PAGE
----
Answering Questions About Food Stamps, Including ‘Who Gets Them?’

June 20, 2013 Updated: July 18, 2015

About one in seven Americans–47 million as of March 2013–receive assistance from the Supplemental Nutrition Assistance Program, which provides food stamps through a card that looks and is used like a credit card. 

How much do they get? 

Average monthly benefits:

Per person: $132

Per household: $274

Have this many Americans always received food stamps?

No. The number of Americans on food stamps has been rapidly increasing since fiscal year 2000.


Fiscal year 2000: 17.2 million

Fiscal year 2007: 26 million (one in 11 Americans)

Fiscal year 2010: 40.3 million

March 2013: 47.7 million

Okay, one in seven Americans are receiving food stamps. So who are they? How old are they? Do all of them really need them? 

More than eight of 10 of the households receiving food stamps in 2011–the last year such data is available–lived in poverty, according to statistics from the United States Department of Agriculture.

These further break down:

17 percent of households: gross income above poverty line

43 percent of households: income at or below half the poverty line

20 percent of households: no cash income of any kind

 The average gross income per household receiving food stamps was $744 a month. 

The average monthly benefit was $281.

A slight majority of the Americans –were either under 18 (45 percent) or 60 or older (9 percent). 

Average household size: 2.1 persons

Average household size–with children: 3.2 persons

Average household size–elderly persons: 1.3 persons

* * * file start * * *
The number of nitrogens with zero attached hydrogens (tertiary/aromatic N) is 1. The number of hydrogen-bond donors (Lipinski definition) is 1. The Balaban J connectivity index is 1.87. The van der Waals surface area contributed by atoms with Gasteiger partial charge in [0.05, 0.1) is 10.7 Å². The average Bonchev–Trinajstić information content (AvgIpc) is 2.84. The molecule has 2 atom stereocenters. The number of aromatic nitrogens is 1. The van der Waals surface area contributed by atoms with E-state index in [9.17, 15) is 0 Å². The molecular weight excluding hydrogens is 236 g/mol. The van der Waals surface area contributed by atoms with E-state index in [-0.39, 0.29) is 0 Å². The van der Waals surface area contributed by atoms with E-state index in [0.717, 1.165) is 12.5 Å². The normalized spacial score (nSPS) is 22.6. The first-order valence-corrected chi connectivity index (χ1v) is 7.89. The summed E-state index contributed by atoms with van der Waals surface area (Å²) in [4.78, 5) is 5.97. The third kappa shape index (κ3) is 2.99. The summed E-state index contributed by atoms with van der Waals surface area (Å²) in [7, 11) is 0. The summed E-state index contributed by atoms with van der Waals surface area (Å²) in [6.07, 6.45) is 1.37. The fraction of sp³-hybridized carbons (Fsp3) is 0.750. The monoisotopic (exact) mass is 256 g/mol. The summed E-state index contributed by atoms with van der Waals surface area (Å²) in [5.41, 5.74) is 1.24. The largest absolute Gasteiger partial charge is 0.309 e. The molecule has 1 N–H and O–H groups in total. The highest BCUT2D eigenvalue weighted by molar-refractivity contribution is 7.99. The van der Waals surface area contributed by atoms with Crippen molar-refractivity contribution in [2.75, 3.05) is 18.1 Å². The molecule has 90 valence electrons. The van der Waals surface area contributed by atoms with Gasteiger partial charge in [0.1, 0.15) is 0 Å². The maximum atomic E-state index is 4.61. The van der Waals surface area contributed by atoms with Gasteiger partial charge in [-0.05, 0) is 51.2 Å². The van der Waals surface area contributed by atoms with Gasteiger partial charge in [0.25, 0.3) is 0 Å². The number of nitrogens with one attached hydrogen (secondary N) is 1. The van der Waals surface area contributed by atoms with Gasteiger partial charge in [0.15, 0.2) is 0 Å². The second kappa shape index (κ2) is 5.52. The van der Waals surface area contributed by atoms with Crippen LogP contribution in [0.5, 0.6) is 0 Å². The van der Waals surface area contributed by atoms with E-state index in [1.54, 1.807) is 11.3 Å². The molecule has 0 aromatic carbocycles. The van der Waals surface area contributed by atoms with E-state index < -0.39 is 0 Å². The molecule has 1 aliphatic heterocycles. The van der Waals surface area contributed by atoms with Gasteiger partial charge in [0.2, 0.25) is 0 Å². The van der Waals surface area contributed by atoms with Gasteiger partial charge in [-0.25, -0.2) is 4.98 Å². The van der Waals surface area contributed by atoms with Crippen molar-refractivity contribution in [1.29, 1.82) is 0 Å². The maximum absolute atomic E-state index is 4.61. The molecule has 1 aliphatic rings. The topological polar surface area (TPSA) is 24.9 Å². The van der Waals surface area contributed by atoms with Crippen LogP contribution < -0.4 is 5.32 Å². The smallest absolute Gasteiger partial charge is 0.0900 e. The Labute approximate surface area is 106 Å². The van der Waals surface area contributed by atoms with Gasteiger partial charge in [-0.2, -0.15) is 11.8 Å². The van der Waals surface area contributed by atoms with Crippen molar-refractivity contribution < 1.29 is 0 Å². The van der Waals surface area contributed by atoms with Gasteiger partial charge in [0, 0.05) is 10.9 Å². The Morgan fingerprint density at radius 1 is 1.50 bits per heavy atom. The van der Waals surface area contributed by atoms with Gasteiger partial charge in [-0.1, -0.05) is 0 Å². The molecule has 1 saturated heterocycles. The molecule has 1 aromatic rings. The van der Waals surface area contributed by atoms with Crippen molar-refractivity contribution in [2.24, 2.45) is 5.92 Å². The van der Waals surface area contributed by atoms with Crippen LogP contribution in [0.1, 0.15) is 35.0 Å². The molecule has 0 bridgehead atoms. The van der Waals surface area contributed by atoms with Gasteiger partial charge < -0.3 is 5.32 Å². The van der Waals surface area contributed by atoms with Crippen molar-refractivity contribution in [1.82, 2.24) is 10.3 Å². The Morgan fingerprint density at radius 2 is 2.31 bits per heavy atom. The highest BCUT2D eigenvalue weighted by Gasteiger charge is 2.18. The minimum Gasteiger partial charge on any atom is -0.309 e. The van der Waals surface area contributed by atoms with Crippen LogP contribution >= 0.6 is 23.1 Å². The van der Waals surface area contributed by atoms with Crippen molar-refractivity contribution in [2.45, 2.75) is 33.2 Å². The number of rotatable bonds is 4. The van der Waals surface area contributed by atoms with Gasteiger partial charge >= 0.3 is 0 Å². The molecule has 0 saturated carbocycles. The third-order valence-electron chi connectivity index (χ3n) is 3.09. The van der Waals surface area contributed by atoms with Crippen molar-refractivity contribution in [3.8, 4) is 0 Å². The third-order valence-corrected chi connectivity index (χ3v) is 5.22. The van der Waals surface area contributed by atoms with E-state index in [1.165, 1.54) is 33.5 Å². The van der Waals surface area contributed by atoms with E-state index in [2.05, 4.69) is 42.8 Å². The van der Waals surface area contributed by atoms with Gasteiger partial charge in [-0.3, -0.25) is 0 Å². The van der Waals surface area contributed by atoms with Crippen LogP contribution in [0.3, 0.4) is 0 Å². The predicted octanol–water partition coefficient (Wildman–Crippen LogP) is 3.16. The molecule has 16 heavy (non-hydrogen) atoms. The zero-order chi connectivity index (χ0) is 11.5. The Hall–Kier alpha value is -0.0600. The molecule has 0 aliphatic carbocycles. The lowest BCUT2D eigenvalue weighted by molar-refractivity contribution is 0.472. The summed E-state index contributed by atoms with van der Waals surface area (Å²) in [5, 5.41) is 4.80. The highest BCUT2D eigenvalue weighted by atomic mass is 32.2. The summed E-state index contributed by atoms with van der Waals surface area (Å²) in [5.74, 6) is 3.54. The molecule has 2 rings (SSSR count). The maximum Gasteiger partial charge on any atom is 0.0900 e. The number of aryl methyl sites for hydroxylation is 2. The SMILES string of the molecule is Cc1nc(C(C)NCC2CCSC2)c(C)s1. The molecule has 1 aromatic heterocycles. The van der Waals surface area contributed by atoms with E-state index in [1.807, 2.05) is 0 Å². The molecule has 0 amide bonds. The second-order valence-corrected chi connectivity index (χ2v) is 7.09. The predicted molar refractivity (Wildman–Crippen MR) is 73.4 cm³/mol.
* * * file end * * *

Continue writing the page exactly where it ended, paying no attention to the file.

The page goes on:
What should people know who are thinking about applying for food stamps?

If no one in your household is 60 or older, or disabled, you can’t have more than $2,000 in “countable resources,” such as a bank account. 

If someone in your household is 60 or older, or disabled, then countable resources can be as high as $3,250.

Resources don’t include homes and property, and depending on the state don’t include vehicles.

The gross monthly income limit, which depends on the household size, is 130 percent of the poverty line.

Right now, for instance, a single person household couldn’t apply for food stamps if the person makes more than $1,211 per month. For a family of four, their combined income couldn’t exceed $2,498 per month, and so on. A full chart is available here

Also, be aware that the people at your local agency that handles food stamp requests thoroughly check out applicants to make sure applicants meet the requirements. This usually includes verification with employers, personal connections, and/or landlords. 

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